Hunting deep in America’s backcountry often means a long trip into the great outdoors. It also means a lot of stuff to carry.

While someone may be tempted to immediately think of horses or mules to help carry a load for miles in the wilderness, goats are another lower-cost, lesser maintenance animal that might just do the trick. Based in Tekamah, Neb., Summit Pack Goat owners Scott Herbolsheimer and Pat Maline have been dedicated to providing quality pack goats to their customers for the past 20 years.

“We first got into the business of raising goats back in 1998 because we’re elk hunters,” Herbolsheimer said. “We were looking for a good way to hunt deep in the backcountry without having to use an outfitter and all the things we’d need to take to use horses as our pack animals. Pat and I also wanted less risk than you would have by using horses in the backcountry.”

Maline is a practicing veterinarian in Oakland, Neb. The inspiration for trying goats as pack animals came around thanks to one of Maline’s veterinary classmates, an avid elk hunter who was working in Montana.

“He mentioned to Pat and me that they had guys up in Montana who were using pack goats up in the backcountry while they went elk hunting,” Herbolsheimer said, adding with a laugh, “That where we first got started, back in the days of AOL dial-up internet. I spent a lot of evenings doing research on that dial-up internet and looking for pack goats.

“The very next day, I went into the local grocery store and talked to a gal who was working for me. She told me that their goats had just given birth to two babies the previous night, but they were unhappy that both were males. She looked at me like I was crazy when I said, ‘I’ll take them.’ That’s how we landed our first two goats.”

The two friends spent a lot of time looking for goats in the first few years of their business efforts. Those early years were frustrating because they couldn’t find many goats with the right temperaments to be good pack animals. There was a time when one of every three or four goats they purchased would turn into a solid pack goat.

“That’s why we started accumulating our own does,” he added. “It gave us a little more control over the types of animals we were getting.

“We predominantly use dairy goat breeds for our pack animals. Others in the industry have ventured into trying the meat breeds but we haven’t ventured that direction yet. One of those meat breeds is called a Kiko, and we’re looking at getting a Kiko buck in the fall and introducing some of those traits into the herd.”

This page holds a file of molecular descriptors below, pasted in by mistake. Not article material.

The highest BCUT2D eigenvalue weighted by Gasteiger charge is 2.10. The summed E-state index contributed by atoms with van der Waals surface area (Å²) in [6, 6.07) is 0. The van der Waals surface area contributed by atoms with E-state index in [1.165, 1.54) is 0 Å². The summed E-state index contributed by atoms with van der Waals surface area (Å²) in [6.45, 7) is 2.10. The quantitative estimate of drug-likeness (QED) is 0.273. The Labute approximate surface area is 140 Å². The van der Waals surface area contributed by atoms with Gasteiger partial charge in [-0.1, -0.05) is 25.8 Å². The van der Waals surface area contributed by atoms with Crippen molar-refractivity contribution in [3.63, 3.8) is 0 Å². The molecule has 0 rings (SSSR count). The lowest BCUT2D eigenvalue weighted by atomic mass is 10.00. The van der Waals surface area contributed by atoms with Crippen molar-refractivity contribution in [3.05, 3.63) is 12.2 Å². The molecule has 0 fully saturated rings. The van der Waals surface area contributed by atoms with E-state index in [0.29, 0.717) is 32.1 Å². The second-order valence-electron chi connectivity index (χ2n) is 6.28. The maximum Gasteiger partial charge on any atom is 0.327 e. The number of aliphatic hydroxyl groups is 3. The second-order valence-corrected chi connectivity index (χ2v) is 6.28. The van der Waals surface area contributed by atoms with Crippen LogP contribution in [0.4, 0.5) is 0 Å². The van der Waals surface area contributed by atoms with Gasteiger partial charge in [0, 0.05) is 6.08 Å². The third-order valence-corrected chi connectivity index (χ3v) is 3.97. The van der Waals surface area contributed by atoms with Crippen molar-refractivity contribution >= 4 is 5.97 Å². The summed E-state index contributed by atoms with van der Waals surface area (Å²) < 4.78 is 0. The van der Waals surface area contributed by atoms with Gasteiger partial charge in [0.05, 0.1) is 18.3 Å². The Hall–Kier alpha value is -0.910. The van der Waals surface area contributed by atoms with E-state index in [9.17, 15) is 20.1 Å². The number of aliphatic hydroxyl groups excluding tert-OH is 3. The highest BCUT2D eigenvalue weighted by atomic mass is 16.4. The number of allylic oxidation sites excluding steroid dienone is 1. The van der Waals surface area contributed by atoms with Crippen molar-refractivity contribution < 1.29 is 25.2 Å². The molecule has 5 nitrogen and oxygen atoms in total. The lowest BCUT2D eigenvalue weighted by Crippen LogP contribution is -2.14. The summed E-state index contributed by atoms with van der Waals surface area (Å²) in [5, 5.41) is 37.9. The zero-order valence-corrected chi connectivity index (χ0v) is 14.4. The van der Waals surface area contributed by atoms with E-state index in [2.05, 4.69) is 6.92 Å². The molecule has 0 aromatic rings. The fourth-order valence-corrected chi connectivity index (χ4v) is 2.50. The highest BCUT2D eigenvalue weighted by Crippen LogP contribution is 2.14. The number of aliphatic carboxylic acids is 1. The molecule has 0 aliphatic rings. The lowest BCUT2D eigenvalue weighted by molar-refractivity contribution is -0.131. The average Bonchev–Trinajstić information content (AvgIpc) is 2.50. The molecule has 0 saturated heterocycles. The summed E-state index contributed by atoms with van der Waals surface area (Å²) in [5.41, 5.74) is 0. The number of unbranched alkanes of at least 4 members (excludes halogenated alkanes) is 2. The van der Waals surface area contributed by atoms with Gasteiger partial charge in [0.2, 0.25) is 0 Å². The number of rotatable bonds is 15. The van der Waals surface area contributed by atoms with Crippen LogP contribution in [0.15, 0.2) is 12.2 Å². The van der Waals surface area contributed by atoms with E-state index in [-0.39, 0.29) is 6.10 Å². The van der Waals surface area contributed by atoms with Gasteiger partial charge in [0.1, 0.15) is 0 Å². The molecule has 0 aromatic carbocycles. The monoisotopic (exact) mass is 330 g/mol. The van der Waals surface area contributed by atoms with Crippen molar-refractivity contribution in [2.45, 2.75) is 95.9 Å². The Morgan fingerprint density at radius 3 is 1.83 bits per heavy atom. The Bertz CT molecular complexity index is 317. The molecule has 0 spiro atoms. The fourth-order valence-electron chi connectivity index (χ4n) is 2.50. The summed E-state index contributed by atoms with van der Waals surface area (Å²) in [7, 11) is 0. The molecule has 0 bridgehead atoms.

Their regular breeds include Saanen, Sable Saanen, Alpine, as well as Toggenburgs, which were the first few goats he ever owned.

Herbolsheimer said bonding with humans is by far the most important part of raising good packing goats, because after a couple of days with their mother, the kids are raised on bottle feeding.

“Goats are growing for the first four years of their lives,” he said, “so their maximum utility as pack goats doesn’t come around ‘til they’re four years old. While they grow, those bones are really soft. You don’t want to overwhelm them and affect their bone growth before then.

“We start training them around 2.5 years old to see if they’re going to be good pack animals. We use really light loads at that age. When we first take them out into the country, we like to bring along some older goats that are proven to be solid pack animals. Goats have a herd mentality, so they’re very comfortable in following another goat’s example.”

Herbolsheimer said pack goats can carry supplies as high as 11,200 feet up. Some of the particular supplies that goats can carry include an ultra-light teepee, a collapsible wood stove, kitchen supplies, and sleeping bags, pads, or air mattresses.

They sell the goats to customers from all over the country. The majority of their customers are bow hunters from states like Minnesota, Idaho, Oregon, Nevada, Arizona, West Virginia, Utah, Washington, Colorado, and Wyoming. The best pack animals are marketed on their website at www.summitpackgoat.com.

Chad Smith can be reached at editorial@midwestmessenger.com.